Desire: A Day in the Country (1936)

DAY IN THE COUNTRY, A (1936)

To view A Day in the Country click here.

One of Jean Renoir’s most beloved films is one he wasn’t interested in finishing. While making A Day in the Country, Renoir was in pre-production on both The Lower Depths (1936) and Grand Illusion (1937). Once A Day in the Country ran into money problems he put it to the side, leaving it to be finished by his producer Pierre Braunberger. Shot in 1936, it wasn’t released until 1946 as a 40-minute short, whereupon it swiftly entered the pantheon. A suggestive slip of a movie, adapted from a Maupassant short story, it portrays the dueling desires of a bourgeois Parisian family and two country layabouts out for a bit of flirtatious sport. What transpires is beyond their respective imaginings, a transformative lust that lingers well beyond that afternoon under the summer sun.

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Life is Beautiful: La Chienne (1931)

CHIENNE, LA (1931)

To view La Chienne click here.

The characters in La Chienne (1931) do not learn or grow, but remain indelibly themselves. Each act of pettiness, adultery or murder is a logical extension of personality, fated in DNA.  It is the earliest of director Jean Renoir’s canonical works, bitterly funny and desperately sad, which unravels a love triangle in which all three members cling to unsustainable illusions. A mild-mannered cashier (Michel Simon) and brutish pimp (Georges Flamant) both project their dreams of escape onto a no-nonsense prostitute (Janie Marèse), who is unwilling to satisfy their divergent desires (the cashier asks for love, the pimp money – neither ask what she wants). None are capable of enough empathy to consider the other’s position, so they continue in mutual incomprehension, and on to frustration and violence. Renoir bookends the film with a puppet show, framing the trio as marionettes not in control of their destiny, tugged along by their natures. While this leads them to tragedy, it also provides them with a radical kind of freedom, the sloughing off of all control.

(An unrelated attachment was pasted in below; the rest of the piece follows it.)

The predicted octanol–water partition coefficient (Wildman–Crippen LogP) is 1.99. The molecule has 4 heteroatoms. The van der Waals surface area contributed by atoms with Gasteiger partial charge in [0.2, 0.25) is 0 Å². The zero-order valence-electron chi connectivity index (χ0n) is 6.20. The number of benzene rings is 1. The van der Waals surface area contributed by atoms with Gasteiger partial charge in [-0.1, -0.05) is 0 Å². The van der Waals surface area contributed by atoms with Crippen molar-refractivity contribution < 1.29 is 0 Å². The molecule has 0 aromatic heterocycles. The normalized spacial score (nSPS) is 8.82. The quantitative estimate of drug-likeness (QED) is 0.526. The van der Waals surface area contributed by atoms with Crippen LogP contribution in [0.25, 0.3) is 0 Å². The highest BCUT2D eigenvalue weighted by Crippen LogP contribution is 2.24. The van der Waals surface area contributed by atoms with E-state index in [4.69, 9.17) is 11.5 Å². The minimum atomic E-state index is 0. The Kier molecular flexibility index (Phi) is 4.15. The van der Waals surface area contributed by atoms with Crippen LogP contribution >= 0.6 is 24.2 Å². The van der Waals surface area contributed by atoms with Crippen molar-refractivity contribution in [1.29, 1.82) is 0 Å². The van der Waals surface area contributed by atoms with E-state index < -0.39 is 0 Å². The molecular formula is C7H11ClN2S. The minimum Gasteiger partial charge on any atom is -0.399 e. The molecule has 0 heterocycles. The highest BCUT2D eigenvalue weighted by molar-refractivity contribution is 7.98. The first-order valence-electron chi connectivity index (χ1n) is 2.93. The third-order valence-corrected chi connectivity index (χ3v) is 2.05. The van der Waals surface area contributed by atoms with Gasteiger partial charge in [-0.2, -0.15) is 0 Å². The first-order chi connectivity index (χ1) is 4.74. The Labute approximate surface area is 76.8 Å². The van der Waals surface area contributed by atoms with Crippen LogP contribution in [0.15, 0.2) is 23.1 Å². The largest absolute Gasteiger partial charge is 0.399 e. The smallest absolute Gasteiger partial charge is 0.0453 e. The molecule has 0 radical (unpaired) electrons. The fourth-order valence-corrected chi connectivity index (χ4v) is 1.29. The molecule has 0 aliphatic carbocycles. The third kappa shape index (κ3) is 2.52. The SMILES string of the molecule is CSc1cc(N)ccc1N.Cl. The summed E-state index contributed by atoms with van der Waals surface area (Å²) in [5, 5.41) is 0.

This is the third part of a series covering the films of Jean Renoir, 16 of which are streaming on FilmStruck. The first entry on The Whirlpool of Fate is here. The second entry on Nana is here. [...MORE]

Party Girl: Nana (1926)

Nana (1926) Directed by Jean Renoir Shown: Catherine Hessling

To view Nana click here.

Jean Renoir considered Nana (1926) to be “my first film worth talking about.” An ambitious adaptation of the Emile Zola novel, Nana (Catherine Hessling) is an actress of limited means adept at manipulating men’s hearts, failing as a stage star but lavishly succeeding as an actor in her own life (a theme Renoir would return to throughout his career). After his scrappy independent production The Whirlpool of Fate (1925) failed to get much distribution, Renoir went big, making Nana a million franc French-German co-production.  It is an enormous step up in scale, going from shooting around his childhood haunts in Whirlpool to juggling multiple locations around Europe, as well as the egos of his international cast. Still experimenting stylistically, Nana, like Whirlpool, has expressionist touches at the edges of a realist drama. This tension is centered in the performance of Hessling (Renoir’s wife, real name Andrée Heuschling). A devotee of Gloria Swanson, she is elaborately made up and gives a performance of grand gestures and herky jerky movement. Renoir admiringly compared her to a “marionette.” It works for the character – a woman not in charge of her own life – but for audiences used to more naturalistic acting, it faced ridicule. But Nana is no joke, but a bold experiment in which Renoir toys with performance and camera movement to convey the unsaid.

 This is the second part of a series covering the films of Jean Renoir, 16 of which are streaming on FilmStruck. You can find the first entry on The Whirlpool of Fate here.

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François Truffaut’s The Last Metro (1980)

LAST METRO, THE (1980)

To view The Last Metro click here.

François Truffaut was a nostalgic sentimentalist, someone who enjoyed the idea of telling stories without too much cinematic edge or experimentation getting in the way. If you’ve ever read about his relationship with Jean-Luc Godard, or watched the documentary Two in the Wave (2010), you know that Truffaut and Godard veered off in different directions after their early successes breaking through the barriers of French cinema in the late 1950s. Godard experimented more and more, overturning cinematic norms while Truffaut increasingly embraced them. But just because one embraces norms and decides to work within them, while another attempts to revolutionize cinema with each new release, doesn’t mean one is better or worse than the other. In the end, Truffaut was far more successful with the public and commercial success is often equated with artistic compromise. But hiding within Truffaut’s movies are insights about art and politics that are perhaps more meaningful, and hit their mark more accurately, precisely because Truffaut worked within the system, so to speak. One such example, and his last critically and commercially successful film, is 1980′s The Last Metro, a film both rewarding in its story of love and art amidst horror, and utterly frustrating in its standard melodramatic banalities.

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Birdshead Revisited: Judex (1963)

judex-franju-01-g.jpg

To view Judex click here.